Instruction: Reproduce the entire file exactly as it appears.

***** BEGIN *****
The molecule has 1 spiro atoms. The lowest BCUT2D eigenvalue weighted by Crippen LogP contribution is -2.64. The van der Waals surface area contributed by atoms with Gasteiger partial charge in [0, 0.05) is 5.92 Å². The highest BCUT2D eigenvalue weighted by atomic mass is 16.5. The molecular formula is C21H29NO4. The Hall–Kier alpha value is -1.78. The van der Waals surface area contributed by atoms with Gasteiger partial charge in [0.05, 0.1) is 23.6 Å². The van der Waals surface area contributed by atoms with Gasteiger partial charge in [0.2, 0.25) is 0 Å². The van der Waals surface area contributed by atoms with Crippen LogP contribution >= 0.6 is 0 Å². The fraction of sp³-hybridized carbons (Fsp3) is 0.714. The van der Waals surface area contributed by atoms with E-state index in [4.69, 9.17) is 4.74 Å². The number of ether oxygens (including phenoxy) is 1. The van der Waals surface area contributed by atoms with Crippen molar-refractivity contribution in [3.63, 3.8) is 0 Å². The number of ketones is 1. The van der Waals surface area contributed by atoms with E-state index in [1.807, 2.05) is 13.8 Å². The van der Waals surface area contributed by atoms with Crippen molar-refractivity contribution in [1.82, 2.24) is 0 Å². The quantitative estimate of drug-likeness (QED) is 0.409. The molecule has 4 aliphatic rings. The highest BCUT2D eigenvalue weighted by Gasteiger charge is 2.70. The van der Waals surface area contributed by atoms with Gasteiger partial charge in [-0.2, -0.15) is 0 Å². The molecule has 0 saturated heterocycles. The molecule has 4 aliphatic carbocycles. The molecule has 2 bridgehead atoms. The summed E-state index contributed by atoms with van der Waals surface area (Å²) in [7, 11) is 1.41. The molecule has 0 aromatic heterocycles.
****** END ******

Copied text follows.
The molecule has 1 spiro atoms. The lowest BCUT2D eigenvalue weighted by Crippen LogP contribution is -2.64. The van der Waals surface area contributed by atoms with Gasteiger partial charge in [0, 0.05) is 5.92 Å². The highest BCUT2D eigenvalue weighted by atomic mass is 16.5. The molecular formula is C21H29NO4. The Hall–Kier alpha value is -1.78. The van der Waals surface area contributed by atoms with Gasteiger partial charge in [0.05, 0.1) is 23.6 Å². The van der Waals surface area contributed by atoms with Gasteiger partial charge in [0.2, 0.25) is 0 Å². The van der Waals surface area contributed by atoms with Crippen LogP contribution >= 0.6 is 0 Å². The fraction of sp³-hybridized carbons (Fsp3) is 0.714. The van der Waals surface area contributed by atoms with E-state index in [4.69, 9.17) is 4.74 Å². The number of ether oxygens (including phenoxy) is 1. The van der Waals surface area contributed by atoms with Crippen molar-refractivity contribution in [3.63, 3.8) is 0 Å². The number of ketones is 1. The van der Waals surface area contributed by atoms with E-state index in [1.807, 2.05) is 13.8 Å². The van der Waals surface area contributed by atoms with Crippen molar-refractivity contribution in [1.82, 2.24) is 0 Å². The quantitative estimate of drug-likeness (QED) is 0.409. The molecule has 4 aliphatic rings. The highest BCUT2D eigenvalue weighted by Gasteiger charge is 2.70. The van der Waals surface area contributed by atoms with Gasteiger partial charge in [-0.2, -0.15) is 0 Å². The molecule has 0 saturated heterocycles. The molecule has 4 aliphatic carbocycles. The molecule has 2 bridgehead atoms. The summed E-state index contributed by atoms with van der Waals surface area (Å²) in [7, 11) is 1.41. The molecule has 0 aromatic heterocycles.